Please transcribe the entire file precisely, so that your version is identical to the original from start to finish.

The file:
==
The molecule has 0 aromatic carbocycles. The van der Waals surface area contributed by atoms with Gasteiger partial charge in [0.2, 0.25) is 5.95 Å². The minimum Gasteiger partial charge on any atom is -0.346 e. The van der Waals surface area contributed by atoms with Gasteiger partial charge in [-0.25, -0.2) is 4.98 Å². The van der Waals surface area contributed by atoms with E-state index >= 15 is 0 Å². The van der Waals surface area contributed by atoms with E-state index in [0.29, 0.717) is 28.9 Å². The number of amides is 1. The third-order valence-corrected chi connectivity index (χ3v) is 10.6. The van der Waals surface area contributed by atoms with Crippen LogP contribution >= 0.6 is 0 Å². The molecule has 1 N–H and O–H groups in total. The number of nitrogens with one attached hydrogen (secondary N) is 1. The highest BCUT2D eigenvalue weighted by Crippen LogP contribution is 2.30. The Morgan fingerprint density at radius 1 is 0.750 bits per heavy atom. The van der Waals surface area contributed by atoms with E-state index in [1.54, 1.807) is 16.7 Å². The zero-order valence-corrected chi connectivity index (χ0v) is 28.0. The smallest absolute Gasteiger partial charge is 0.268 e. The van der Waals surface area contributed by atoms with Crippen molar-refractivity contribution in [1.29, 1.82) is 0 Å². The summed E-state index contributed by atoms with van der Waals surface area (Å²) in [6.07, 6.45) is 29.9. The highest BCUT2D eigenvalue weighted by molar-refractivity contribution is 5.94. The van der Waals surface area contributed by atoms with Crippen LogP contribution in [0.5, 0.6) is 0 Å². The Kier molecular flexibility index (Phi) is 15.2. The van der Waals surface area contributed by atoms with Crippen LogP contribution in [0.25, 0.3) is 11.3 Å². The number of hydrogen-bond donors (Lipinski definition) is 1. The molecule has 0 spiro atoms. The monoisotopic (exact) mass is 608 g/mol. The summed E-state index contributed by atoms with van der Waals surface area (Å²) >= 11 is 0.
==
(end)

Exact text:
The molecule has 0 aromatic carbocycles. The van der Waals surface area contributed by atoms with Gasteiger partial charge in [0.2, 0.25) is 5.95 Å². The minimum Gasteiger partial charge on any atom is -0.346 e. The van der Waals surface area contributed by atoms with Gasteiger partial charge in [-0.25, -0.2) is 4.98 Å². The van der Waals surface area contributed by atoms with E-state index >= 15 is 0 Å². The van der Waals surface area contributed by atoms with E-state index in [0.29, 0.717) is 28.9 Å². The number of amides is 1. The third-order valence-corrected chi connectivity index (χ3v) is 10.6. The van der Waals surface area contributed by atoms with Crippen LogP contribution >= 0.6 is 0 Å². The molecule has 1 N–H and O–H groups in total. The number of nitrogens with one attached hydrogen (secondary N) is 1. The highest BCUT2D eigenvalue weighted by Crippen LogP contribution is 2.30. The Morgan fingerprint density at radius 1 is 0.750 bits per heavy atom. The van der Waals surface area contributed by atoms with E-state index in [1.54, 1.807) is 16.7 Å². The zero-order valence-corrected chi connectivity index (χ0v) is 28.0. The smallest absolute Gasteiger partial charge is 0.268 e. The van der Waals surface area contributed by atoms with Crippen molar-refractivity contribution in [1.29, 1.82) is 0 Å². The summed E-state index contributed by atoms with van der Waals surface area (Å²) in [6.07, 6.45) is 29.9. The highest BCUT2D eigenvalue weighted by molar-refractivity contribution is 5.94. The van der Waals surface area contributed by atoms with Crippen LogP contribution in [0.5, 0.6) is 0 Å². The Kier molecular flexibility index (Phi) is 15.2. The van der Waals surface area contributed by atoms with Crippen LogP contribution in [0.25, 0.3) is 11.3 Å². The number of hydrogen-bond donors (Lipinski definition) is 1. The molecule has 0 spiro atoms. The monoisotopic (exact) mass is 608 g/mol. The summed E-state index contributed by atoms with van der Waals surface area (Å²) >= 11 is 0.